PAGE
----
What to do with a machine that doesn’t support Hyper-V…

In my little corner of the world, during the last year (give or take) Hyper-V went from something that a few people were playing with to something that every single person couldn’t live without. The huge benefit to us is the ‘snapshot’ feature, which allows us to instantaneously get a test machine back to clean state.

This left me with one problem – what to do with my old test machine which was too old to support Hyper-V, but too new to just throw away. Fortunately, Win7 came to my rescue by adding support for booting off a VHD (virtual hard disk). Now I can use differencing virtual hard disks, as a poor-man’s Hyper-V and still get some millage out of my old test boxes.

Basic reimaging procedure:

  1. Boot to my physical hard drive

  2. Delete the current differencing disk

  3. Create a new differencing disk

  4. Boot back to my differencing disk

  5. Rejoin the domain and install my test software (Visual Studio in my case)

Here is how I set this up:

  1. Installed Win7 to my physical hard drive

  2. After that install completed, I created a new Virtual Hard disk from the Disk Management MMC tool (Computer Management->Storage->Disk Management). I created a fixed Virtual Hard drive but I actually think that I dynamic disk would have been better since most of the parent virtual hard disk will remain empty. I named this file c:\windows7.vhd.

  3. Boot to the Win7 installer again to install a second partition of Win7 on the VHD

  4. After the installer finishes initializing, go to the repair tools and open a command prompt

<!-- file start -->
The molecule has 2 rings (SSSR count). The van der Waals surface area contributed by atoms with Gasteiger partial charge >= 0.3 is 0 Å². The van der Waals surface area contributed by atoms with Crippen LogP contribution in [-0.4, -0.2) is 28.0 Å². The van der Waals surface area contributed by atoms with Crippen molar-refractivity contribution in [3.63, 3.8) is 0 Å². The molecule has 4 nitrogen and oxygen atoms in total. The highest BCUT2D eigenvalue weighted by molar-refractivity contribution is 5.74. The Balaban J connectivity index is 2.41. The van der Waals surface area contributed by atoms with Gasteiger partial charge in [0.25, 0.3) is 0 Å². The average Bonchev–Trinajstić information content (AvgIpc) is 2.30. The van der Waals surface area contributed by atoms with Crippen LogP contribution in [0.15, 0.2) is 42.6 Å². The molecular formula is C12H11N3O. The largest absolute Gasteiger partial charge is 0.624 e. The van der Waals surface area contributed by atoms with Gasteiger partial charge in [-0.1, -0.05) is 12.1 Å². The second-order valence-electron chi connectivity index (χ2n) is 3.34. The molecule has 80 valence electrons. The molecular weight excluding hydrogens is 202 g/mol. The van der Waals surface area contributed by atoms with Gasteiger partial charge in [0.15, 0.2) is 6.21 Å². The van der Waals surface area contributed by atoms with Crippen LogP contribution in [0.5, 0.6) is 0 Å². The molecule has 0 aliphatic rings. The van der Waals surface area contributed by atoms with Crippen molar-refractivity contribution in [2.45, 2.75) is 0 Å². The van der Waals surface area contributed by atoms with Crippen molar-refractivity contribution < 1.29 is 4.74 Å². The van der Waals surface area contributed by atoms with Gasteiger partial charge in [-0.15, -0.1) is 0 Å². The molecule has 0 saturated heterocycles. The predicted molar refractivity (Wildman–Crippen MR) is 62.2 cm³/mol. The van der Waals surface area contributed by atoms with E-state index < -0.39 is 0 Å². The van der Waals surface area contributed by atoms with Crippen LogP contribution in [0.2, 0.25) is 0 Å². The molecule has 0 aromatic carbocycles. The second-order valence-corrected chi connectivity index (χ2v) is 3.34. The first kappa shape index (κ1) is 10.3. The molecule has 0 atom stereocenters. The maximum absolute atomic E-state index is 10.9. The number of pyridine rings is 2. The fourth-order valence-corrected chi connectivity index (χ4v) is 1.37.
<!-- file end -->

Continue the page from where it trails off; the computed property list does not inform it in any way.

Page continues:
• Run ‘diskpart’

    • select vdisk file=c:\windows7.vhd.

    • attach vdisk

    • exit

  5. Now continue the Win7 installer, select the virtual disk as the partition to install to. Note that in RC builds, Win7 will warn you that Windows cannot install to this partition, but this warning appears to be ignorable.

  6. After the install completes, install anything else to that parent partition that you need (ex: development tools, baseline libraries, etc).

  7. Boot back to the physical hard drive.

  8. Create a new differing vhd using the ‘diskpart’ tool (create vdisk file=c:\windows7.diff.vhd parent=c:\windows7.vhd)

  9. Add a new boot menu entry for the differencing vhd, and set it as the default:

    • bcdedit /copy {guid_of_vdisk} /d “Win7 (Diff VHD)” this will create a new boot entry and assign a Guid to it

    • bcdedit /set {guid_of_copy} device vhd=[C:]\windows7.diff.vhd

    • bcdedit /set {guid_of_copy} osdevice vhd=[C:]\windows7.diff.vhd

    • bcdedit /default {guid_of_copy}

  10. Boot to your new diff vhd and test away


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